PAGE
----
Random Lunacy Hits the Airwaves

On Thursday the 19th of May my new prose piece ‘The Creative Yin and Yang’ had its world premiere on the latest episode of The MailMan’s Survival Guide to the Galaxy. A podcast hosted by my friend and fellow writer Darrell ‘Big D’ Smith that focuses on raising mental health awareness by opening up a frank and heartfelt conversation about a topic that society continues to treat as a taboo.

As regular readers of Books, Films and Random Lunacy will know, Big D has supported my work for quite some time now, and I listen to his show avidly. As I noted in an earlier post about the show, I think it’s truly inspirational how candidly Big D draws upon his own struggles to prove to his listeners that they are not alone and offers an array of coping tools and strategies to those in need of support. I believe The MailMan’s Survival Guide to the Galaxy is a vitally important forward step in the journey towards bringing mental health issues out of the wilderness and breaking the walls of misunderstanding that surround such conditions

In the second half of the show our esteemed host likes to as he puts it, ‘bring the mood up’ by broadcasting a creative offering from an audience member or friend of the podcast. So when he kindly asked me if I’d create a piece of writing specifically for the show I was more than happy to get involved.

I wrote ‘The Creative Yin and Yang’ as an exploration of not only my own mind, but also the minds of many artistic people. I’ve always been equally fascinated and troubled by the number of creative individuals (myself included to be honest) who sporadically experience an inner darkness. Musicians, actors, comedians and their various talented kinsfolk operate on such a high mental plane whilst crafting their work that it is surely quite logical to assume that an air of melancholy will engulf them when their imaginations inevitably come back down to earth.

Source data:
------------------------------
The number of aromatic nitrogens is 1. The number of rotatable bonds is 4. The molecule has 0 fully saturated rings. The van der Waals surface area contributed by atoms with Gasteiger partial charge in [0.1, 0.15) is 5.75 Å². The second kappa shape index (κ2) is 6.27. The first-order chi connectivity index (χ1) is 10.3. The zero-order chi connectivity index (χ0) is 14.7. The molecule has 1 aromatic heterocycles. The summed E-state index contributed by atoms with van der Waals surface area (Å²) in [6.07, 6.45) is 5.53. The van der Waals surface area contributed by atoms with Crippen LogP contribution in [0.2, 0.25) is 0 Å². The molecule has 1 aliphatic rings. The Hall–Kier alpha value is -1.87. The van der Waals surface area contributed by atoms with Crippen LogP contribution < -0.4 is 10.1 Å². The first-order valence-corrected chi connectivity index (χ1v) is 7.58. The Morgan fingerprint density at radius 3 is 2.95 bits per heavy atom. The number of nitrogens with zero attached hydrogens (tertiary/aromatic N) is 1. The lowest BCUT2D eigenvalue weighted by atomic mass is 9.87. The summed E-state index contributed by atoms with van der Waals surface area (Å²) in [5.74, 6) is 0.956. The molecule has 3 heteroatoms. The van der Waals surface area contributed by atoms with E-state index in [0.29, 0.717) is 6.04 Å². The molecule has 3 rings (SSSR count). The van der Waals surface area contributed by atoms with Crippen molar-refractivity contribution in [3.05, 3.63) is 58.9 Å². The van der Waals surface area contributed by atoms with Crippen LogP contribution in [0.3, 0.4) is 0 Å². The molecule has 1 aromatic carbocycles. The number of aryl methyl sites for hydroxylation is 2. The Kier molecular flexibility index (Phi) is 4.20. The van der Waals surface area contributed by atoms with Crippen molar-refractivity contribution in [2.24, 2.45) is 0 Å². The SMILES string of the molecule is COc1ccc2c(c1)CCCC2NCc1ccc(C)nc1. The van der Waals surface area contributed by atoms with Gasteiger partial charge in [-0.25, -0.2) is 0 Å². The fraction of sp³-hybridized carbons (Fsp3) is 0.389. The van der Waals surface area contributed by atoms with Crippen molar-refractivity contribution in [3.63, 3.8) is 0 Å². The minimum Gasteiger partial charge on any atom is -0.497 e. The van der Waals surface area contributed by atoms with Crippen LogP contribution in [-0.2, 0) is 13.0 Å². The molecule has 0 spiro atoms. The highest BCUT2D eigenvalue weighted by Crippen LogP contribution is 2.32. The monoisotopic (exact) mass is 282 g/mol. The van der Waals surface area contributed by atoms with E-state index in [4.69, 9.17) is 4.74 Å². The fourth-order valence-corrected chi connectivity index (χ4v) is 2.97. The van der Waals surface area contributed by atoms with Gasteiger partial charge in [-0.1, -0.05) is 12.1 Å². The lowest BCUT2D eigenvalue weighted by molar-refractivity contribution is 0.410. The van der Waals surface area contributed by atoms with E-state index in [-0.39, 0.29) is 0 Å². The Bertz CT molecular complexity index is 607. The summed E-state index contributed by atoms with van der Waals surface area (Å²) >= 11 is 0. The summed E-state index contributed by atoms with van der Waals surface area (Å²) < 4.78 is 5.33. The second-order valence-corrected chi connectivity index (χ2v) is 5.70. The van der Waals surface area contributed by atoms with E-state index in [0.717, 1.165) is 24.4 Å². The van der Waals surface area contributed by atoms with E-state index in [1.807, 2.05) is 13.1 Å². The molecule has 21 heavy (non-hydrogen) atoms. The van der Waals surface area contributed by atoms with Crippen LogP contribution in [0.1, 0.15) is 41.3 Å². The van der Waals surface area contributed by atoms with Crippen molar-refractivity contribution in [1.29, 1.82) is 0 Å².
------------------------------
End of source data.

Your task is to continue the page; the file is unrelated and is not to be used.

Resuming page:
I wanted to write a piece that would give not only the reader but myself a deeper insight into that aspect of the human psyche; and what better platform to do it on than one that specialises in the deepest darkest corners of the mind?

Right, that’s enough rambling from me. Have a listen to Episode 24 featuring my piece here.


Check out the MailMan’s Survival Guide website here


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Follow Big D on Twitter @des2v1











My Thoughts on The Birmingham Comics Festival 2016

On Saturday 23rd April, 2016 Birmingham’s Edgbaston Stadium was transformed from a cricket fan’s paradise overflowing with knitted jumpers and test match memorabilia, into a vibrant sea of cosplayers and graphic novels as the Birmingham Comics Festival hit the venue.

The second annual Birmingham Comics Festival promised to be an outstanding convention after the success of its debut in 2015. Organisers Steve Tanner, Paul Birch and Victor Wright had their work cut out to recapture the same rampant fanfare as the previous year. It’s safe to say they outdid themselves by staging a multitude of comics-related events that started to pop up in various locations throughout the city in the lead-up to this colourful crescendo which featured some of the biggest names in the British comic book industry.

As soon as I went through the Stadium doors I was engulfed by a wave of pop-culture, make-up and costumes; a hundred Harley Quinns and Jokers buzzed around like painted bees with various collectables in their grasps.